New Personality Test Based on Temperament, Neurology

New Personality Test Based on Temperament, Neurology

“Are You A ‘Testosterone’ or A ’Dopamine’?” Reports on a new brain-based personality test designed to help people better understand both their own psychology and their relationships, particularly romantic ones. The test, the Fisher Temperament Index, identifies  four brain systems that have been linked by research to personality traits. It was developed a biological anthropologist, Helen Fisher, who set out to develop a personality test to replace tests like the Myers-Briggs Type Indicator (MBTI).

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Creativity and Depression – linked?  Study finds “it depends”

Creativity and Depression – linked? Study finds “it depends”

“Here’s what the evidence shows about the links between creativity and depression” was posted by the British Psychological Society Research Digest online blog on 1-3-18. This is a fairly long and detailed article that reviews research recently published in the journal Perspectives on Psychological Science. The researchers surveyed almost 3000 studies of the relationship between creativity and mood disorders, and selected 36 for analysis.

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Treatment Resistant Depression found to respond to new version of ketamine AND medication

Treatment Resistant Depression found to respond to new version of ketamine AND medication

 “Novel Intranasal Ketamine Effective for Resistant Depression” was posted online by Medscape on 1-9-18. This article reports on a study that builds on previous research about of ketamine for treatment resistant depression (TRD). Many of the previous studies, however, have suffered from methodological problems, including small-sometimes very small-numbers of subjects and very basic research design. The current study started by screening under 26 adults with MDD and assessed to fit the TRD pattern, with 67 selected for the randomized treatment protocol, and 60 completed the complete, multi-stage research protocol which included two double-blind treatment periods.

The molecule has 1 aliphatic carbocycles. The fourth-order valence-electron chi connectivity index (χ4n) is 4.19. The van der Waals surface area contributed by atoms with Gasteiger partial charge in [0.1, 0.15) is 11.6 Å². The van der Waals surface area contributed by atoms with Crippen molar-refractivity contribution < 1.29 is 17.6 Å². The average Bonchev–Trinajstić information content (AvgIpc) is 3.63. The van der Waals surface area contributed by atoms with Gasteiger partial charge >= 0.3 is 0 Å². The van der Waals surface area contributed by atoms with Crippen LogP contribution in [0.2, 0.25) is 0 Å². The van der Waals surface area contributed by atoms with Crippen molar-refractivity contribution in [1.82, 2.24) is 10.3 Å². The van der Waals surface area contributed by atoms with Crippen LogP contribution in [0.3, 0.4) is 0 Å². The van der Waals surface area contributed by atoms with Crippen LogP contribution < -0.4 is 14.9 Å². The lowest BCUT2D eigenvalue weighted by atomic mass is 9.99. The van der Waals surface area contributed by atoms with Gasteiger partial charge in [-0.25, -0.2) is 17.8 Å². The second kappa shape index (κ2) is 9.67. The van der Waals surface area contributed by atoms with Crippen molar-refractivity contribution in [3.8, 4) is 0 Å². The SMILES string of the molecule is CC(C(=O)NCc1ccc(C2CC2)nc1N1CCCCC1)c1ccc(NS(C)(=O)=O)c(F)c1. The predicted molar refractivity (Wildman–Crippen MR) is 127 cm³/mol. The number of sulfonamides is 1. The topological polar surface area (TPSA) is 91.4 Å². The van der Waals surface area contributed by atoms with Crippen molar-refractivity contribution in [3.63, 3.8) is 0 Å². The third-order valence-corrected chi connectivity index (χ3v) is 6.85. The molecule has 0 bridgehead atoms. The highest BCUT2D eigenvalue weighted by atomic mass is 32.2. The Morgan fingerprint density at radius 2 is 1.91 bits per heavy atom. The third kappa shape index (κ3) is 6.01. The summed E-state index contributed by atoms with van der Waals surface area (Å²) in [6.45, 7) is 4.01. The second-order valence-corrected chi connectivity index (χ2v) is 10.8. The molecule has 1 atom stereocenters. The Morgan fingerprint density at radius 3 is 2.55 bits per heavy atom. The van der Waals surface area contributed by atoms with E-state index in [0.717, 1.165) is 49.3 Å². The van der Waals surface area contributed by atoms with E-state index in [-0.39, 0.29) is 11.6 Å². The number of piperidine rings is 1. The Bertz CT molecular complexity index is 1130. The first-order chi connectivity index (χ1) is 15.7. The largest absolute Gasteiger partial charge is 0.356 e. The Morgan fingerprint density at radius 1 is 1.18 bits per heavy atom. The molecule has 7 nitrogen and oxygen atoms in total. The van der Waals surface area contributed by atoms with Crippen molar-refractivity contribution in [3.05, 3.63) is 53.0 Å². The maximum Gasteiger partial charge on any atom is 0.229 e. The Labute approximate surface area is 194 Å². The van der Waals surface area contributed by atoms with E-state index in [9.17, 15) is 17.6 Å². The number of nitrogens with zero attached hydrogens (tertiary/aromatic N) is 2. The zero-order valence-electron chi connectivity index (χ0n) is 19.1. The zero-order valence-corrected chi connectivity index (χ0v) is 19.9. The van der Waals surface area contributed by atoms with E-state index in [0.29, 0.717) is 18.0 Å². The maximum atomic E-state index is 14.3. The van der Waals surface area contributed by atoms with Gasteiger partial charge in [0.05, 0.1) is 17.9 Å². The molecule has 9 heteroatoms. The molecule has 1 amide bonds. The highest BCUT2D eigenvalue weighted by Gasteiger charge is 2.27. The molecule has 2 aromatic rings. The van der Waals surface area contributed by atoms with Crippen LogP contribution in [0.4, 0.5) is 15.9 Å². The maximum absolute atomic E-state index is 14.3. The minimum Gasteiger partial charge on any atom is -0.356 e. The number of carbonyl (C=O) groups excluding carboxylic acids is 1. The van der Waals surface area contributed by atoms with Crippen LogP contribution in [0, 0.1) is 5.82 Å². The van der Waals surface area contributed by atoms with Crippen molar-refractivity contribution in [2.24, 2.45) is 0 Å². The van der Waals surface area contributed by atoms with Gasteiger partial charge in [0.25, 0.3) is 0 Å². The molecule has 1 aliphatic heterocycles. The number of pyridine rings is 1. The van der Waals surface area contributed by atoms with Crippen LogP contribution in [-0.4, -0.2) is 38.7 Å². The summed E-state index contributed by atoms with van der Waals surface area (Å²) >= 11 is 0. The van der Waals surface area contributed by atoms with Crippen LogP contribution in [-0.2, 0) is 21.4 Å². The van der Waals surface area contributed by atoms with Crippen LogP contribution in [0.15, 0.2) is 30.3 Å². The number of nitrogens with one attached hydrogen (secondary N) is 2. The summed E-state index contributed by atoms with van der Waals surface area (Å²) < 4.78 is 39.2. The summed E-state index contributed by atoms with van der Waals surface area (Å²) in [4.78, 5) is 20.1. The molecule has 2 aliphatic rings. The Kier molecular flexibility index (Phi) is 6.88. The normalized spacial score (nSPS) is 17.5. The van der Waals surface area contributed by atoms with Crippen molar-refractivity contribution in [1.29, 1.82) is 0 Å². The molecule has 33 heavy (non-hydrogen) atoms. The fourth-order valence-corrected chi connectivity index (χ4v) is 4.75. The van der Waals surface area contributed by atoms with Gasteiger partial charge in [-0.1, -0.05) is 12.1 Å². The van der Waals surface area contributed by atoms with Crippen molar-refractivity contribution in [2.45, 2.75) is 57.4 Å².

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Study with over 33K subjects finds low-level exercise to be protective for depression, not anxiety

Study with over 33K subjects finds low-level exercise to be protective for depression, not anxiety

“Exercise and The Prevention of Depression: Results of the HUNT Cohort Study” was published by the American Journal of Psychiatry in the January 2018 issue. MHConcierge has reported frequently on studies like this, but this one is notable for a couple of reasons:

  • the study was a perspective study which followed 33,908 (!) adults for 11 years. The subjects were initially “healthy,” without current symptoms of depression or anxiety.
  • The study was designed to specifically research whether exercise provides protection against new-onset depression and anxiety, and if so what “dose” of exercise is required to gain protection.
  • The results find that regular leisure-time exercise was associated with reduced incidence of future depression, but not anxiety.
  • Perhaps most the most interesting finding is that at least one hour of physical activity per week was found to have a protective effect. And, “the majority of this protective effect occurred at low levels of exercise and observed regardless of intensity.”